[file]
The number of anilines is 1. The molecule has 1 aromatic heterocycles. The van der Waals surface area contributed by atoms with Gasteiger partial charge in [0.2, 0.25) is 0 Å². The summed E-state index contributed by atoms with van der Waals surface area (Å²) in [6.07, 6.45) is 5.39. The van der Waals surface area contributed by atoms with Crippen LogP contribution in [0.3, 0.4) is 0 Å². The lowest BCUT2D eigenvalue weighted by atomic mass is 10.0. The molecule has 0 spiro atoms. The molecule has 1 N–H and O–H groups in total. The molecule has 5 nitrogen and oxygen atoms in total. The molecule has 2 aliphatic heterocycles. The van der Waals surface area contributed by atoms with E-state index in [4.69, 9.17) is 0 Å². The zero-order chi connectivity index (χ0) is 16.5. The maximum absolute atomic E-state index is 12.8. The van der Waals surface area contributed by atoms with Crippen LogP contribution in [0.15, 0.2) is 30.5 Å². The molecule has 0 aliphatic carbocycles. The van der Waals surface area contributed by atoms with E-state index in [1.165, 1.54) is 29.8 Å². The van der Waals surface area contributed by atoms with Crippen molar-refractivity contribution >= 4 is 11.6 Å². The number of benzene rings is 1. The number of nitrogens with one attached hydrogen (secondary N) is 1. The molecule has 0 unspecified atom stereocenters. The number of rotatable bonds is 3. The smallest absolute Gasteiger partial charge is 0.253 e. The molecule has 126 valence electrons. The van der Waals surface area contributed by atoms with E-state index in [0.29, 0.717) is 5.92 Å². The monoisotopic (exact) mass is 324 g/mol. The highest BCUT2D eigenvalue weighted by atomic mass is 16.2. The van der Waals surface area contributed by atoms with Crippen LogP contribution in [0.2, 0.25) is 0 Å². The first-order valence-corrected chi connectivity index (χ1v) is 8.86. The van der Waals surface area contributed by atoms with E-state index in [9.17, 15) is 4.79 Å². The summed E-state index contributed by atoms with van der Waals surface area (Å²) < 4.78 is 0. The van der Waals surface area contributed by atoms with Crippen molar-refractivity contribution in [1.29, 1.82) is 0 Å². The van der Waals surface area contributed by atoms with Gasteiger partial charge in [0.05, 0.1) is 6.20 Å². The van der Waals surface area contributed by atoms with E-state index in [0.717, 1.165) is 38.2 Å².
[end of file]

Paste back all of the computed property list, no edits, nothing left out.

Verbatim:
The number of anilines is 1. The molecule has 1 aromatic heterocycles. The van der Waals surface area contributed by atoms with Gasteiger partial charge in [0.2, 0.25) is 0 Å². The summed E-state index contributed by atoms with van der Waals surface area (Å²) in [6.07, 6.45) is 5.39. The van der Waals surface area contributed by atoms with Crippen LogP contribution in [0.3, 0.4) is 0 Å². The lowest BCUT2D eigenvalue weighted by atomic mass is 10.0. The molecule has 0 spiro atoms. The molecule has 1 N–H and O–H groups in total. The molecule has 5 nitrogen and oxygen atoms in total. The molecule has 2 aliphatic heterocycles. The van der Waals surface area contributed by atoms with E-state index in [4.69, 9.17) is 0 Å². The zero-order chi connectivity index (χ0) is 16.5. The maximum absolute atomic E-state index is 12.8. The van der Waals surface area contributed by atoms with Crippen LogP contribution in [0.15, 0.2) is 30.5 Å². The molecule has 0 aliphatic carbocycles. The van der Waals surface area contributed by atoms with E-state index in [1.165, 1.54) is 29.8 Å². The van der Waals surface area contributed by atoms with Crippen molar-refractivity contribution >= 4 is 11.6 Å². The number of benzene rings is 1. The number of nitrogens with one attached hydrogen (secondary N) is 1. The molecule has 0 unspecified atom stereocenters. The number of rotatable bonds is 3. The smallest absolute Gasteiger partial charge is 0.253 e. The molecule has 126 valence electrons. The van der Waals surface area contributed by atoms with E-state index in [0.29, 0.717) is 5.92 Å². The monoisotopic (exact) mass is 324 g/mol. The highest BCUT2D eigenvalue weighted by atomic mass is 16.2. The van der Waals surface area contributed by atoms with Crippen LogP contribution in [0.2, 0.25) is 0 Å². The first-order valence-corrected chi connectivity index (χ1v) is 8.86. The van der Waals surface area contributed by atoms with E-state index in [9.17, 15) is 4.79 Å². The summed E-state index contributed by atoms with van der Waals surface area (Å²) < 4.78 is 0. The van der Waals surface area contributed by atoms with Crippen molar-refractivity contribution in [1.29, 1.82) is 0 Å². The van der Waals surface area contributed by atoms with Gasteiger partial charge in [0.05, 0.1) is 6.20 Å². The van der Waals surface area contributed by atoms with E-state index in [0.717, 1.165) is 38.2 Å².